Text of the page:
Nigerian traders flee Anglophone Cameroon

What started as a modest industrial strike action by English-speaking lawyers and teachers against the imposition of French in Cameroon, has spiralled into an unprecedented internal armed conflict, driving away Nigerian traders who have traditionally managed key markets in towns around the regions.

Nigerian traders flee Anglophone Cameroon lailasnews

The report by Quartz Africa alleged that there are fears the country could slide into civil war, as the conflict persists. It was also gathered that in recent months, frequent clashes between government forces and separatists seeking to establish a state they would call ‘Ambazonia’, left scores of civilians dead, including women and children.

Activists who are all out to express their dissent, instituted a civil disobedience action called “ghost town”; which grounds daily activities every Monday, with extensions to some other key days, following the recurrent deadly confrontations which has provoked mass movement of people and relocation of Nigerian traders.

No fewer than 160,000 people have been internally displaced, while a further over 21,000 have crossed to next door Nigeria as refugees according to the UN Office for the Coordination of Humanitarian Affairs.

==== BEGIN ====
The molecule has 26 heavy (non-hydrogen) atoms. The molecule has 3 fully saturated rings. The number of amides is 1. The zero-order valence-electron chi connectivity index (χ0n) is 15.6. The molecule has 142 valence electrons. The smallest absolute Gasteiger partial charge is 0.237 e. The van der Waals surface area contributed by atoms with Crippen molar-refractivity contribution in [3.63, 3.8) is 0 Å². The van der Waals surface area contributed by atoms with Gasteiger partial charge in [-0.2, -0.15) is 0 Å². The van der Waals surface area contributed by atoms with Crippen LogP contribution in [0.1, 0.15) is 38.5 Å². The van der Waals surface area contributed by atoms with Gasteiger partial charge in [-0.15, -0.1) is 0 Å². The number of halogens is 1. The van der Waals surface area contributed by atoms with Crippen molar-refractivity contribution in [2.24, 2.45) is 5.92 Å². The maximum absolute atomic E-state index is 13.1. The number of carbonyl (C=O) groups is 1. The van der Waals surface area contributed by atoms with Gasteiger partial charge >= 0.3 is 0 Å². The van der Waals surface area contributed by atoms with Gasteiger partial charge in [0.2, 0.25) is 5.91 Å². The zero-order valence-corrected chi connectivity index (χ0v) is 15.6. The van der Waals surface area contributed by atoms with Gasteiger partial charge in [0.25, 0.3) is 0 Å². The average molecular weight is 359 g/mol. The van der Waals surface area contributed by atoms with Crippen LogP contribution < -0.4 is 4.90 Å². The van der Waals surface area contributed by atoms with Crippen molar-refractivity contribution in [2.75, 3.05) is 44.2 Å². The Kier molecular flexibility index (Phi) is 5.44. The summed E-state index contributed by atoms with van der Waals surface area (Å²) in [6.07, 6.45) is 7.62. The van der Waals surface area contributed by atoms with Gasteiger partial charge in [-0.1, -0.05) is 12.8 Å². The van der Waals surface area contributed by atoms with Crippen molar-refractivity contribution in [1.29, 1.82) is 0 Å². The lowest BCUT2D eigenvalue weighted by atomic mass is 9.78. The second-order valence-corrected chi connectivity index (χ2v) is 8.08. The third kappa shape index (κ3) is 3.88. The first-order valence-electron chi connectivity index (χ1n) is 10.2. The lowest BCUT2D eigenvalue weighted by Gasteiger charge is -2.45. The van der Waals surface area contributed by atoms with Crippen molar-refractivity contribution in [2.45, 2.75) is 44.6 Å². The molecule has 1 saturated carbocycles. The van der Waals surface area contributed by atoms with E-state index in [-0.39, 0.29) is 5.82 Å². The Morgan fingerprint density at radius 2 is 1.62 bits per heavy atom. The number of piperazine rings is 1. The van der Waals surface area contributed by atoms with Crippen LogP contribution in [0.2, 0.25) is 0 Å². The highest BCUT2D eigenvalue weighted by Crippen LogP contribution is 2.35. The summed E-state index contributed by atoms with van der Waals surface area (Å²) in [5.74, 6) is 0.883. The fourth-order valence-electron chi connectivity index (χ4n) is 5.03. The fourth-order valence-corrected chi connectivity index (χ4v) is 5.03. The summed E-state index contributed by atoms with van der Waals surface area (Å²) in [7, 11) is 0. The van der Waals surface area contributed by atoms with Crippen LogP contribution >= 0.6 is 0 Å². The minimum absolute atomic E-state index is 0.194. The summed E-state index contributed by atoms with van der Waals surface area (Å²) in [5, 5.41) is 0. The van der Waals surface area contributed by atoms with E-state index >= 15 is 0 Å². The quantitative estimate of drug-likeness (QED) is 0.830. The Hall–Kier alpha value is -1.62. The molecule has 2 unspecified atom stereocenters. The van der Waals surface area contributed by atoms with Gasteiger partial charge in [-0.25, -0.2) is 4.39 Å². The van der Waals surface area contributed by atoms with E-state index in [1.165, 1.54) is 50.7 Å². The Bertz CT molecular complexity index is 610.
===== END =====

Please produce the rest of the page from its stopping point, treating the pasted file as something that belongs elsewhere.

Traders who spoke to Quartz see the operation as economically damaging, as at least one full business day is lost each week since late 2016. Those who dare defy the order risk facing the wrath of unknown arsonists who have burned down shops in nearby towns.

Restrictions of the movement of people and goods have further worsened the already deteriorating situation for businessmen. Armed secessionists called “Amba Boys” mount intermittent road blocks on-and-off along major highways in the troubled area. The government has also had to officially close its western borders with Nigeria on at least two occasions, while dusk to dawn curfews instituted by some local administrative authorities have simply helped to worsen the precarious situation.

NAN reported that the conflict has also been marked by the disruption of essential utility services, especially the supply of electricity and network interruptions to telecommunication services. Internet services were cut off for 136 days between October 2017 and February this year.


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